10.4230/LIPIcs.APPROX-RANDOM.2019.27
article
Improved Algorithms for Time Decay Streams
Braverman, Vladimir
1
Lang, Harry
2
Ullah, Enayat
1
Zhou, Samson
3
Department of Computer Science, Johns Hopkins University, Baltimore, MD, USA
MIT CSAIL, Cambridge, MA, USA
School of Informatics, Computing, and Engineering, Indiana University, Bloomington, IN, USA
In the time-decay model for data streams, elements of an underlying data set arrive sequentially with the recently arrived elements being more important. A common approach for handling large data sets is to maintain a coreset, a succinct summary of the processed data that allows approximate recovery of a predetermined query. We provide a general framework that takes any offline-coreset and gives a time-decay coreset for polynomial time decay functions.
We also consider the exponential time decay model for k-median clustering, where we provide a constant factor approximation algorithm that utilizes the online facility location algorithm. Our algorithm stores O(k log(h Delta)+h) points where h is the half-life of the decay function and Delta is the aspect ratio of the dataset. Our techniques extend to k-means clustering and M-estimators as well.
https://drops.dagstuhl.de/storage/00lipics/lipics-vol145-approx-random2019/LIPIcs.APPROX-RANDOM.2019.27/LIPIcs.APPROX-RANDOM.2019.27.pdf
Streaming algorithms
approximation algorithms
facility location and clustering
eng
Schloss Dagstuhl – Leibniz-Zentrum für Informatik
Leibniz International Proceedings in Informatics
1868-8969
2019-09-17
145
28:1
28:20
10.4230/LIPIcs.APPROX-RANDOM.2019.28
article
Approximation Algorithms for Partially Colorable Graphs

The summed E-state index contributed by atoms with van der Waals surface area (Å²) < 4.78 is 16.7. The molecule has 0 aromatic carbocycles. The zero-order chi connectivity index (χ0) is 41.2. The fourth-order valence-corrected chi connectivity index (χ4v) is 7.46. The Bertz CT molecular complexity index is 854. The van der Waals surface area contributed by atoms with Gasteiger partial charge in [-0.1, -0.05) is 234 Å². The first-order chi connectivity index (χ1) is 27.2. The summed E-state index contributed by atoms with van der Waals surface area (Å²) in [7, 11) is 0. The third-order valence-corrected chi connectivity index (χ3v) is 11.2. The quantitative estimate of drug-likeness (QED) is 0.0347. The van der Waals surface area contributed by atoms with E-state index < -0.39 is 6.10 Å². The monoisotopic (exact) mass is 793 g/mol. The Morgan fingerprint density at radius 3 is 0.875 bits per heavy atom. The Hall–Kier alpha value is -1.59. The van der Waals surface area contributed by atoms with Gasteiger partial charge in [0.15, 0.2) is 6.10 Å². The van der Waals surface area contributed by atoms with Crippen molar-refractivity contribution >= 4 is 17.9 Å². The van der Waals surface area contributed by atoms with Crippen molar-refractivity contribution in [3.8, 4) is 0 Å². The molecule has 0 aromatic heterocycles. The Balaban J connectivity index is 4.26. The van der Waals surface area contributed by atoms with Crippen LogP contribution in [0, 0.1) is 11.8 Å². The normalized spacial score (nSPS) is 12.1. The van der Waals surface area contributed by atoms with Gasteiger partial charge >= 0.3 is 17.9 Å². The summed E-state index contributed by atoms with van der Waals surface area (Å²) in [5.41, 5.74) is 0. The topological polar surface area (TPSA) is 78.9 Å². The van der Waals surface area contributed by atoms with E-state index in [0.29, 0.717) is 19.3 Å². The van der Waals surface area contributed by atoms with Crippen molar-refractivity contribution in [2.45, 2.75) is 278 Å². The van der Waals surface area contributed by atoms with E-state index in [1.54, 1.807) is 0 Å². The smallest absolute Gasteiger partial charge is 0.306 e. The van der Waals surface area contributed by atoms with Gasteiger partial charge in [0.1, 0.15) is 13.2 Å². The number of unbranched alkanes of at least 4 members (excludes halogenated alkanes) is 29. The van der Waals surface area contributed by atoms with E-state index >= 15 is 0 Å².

Ghoshal, Suprovat
1
Louis, Anand
1
Raychaudhury, Rahul
1
Indian Institute of Science, Bangalore, India
Graph coloring problems are a central topic of study in the theory of algorithms. We study the problem of partially coloring partially colorable graphs. For alpha <= 1 and k in Z^+, we say that a graph G=(V,E) is alpha-partially k-colorable, if there exists a subset S subset V of cardinality |S| >= alpha |V| such that the graph induced on S is k-colorable. Partial k-colorability is a more robust structural property of a graph than k-colorability. For graphs that arise in practice, partial k-colorability might be a better notion to use than k-colorability, since data arising in practice often contains various forms of noise.
We give a polynomial time algorithm that takes as input a (1 - epsilon)-partially 3-colorable graph G and a constant gamma in [epsilon, 1/10], and colors a (1 - epsilon/gamma) fraction of the vertices using O~(n^{0.25 + O(gamma^{1/2})}) colors. We also study natural semi-random families of instances of partially 3-colorable graphs and partially 2-colorable graphs, and give stronger bi-criteria approximation guarantees for these family of instances.
https://drops.dagstuhl.de/storage/00lipics/lipics-vol145-approx-random2019/LIPIcs.APPROX-RANDOM.2019.28/LIPIcs.APPROX-RANDOM.2019.28.pdf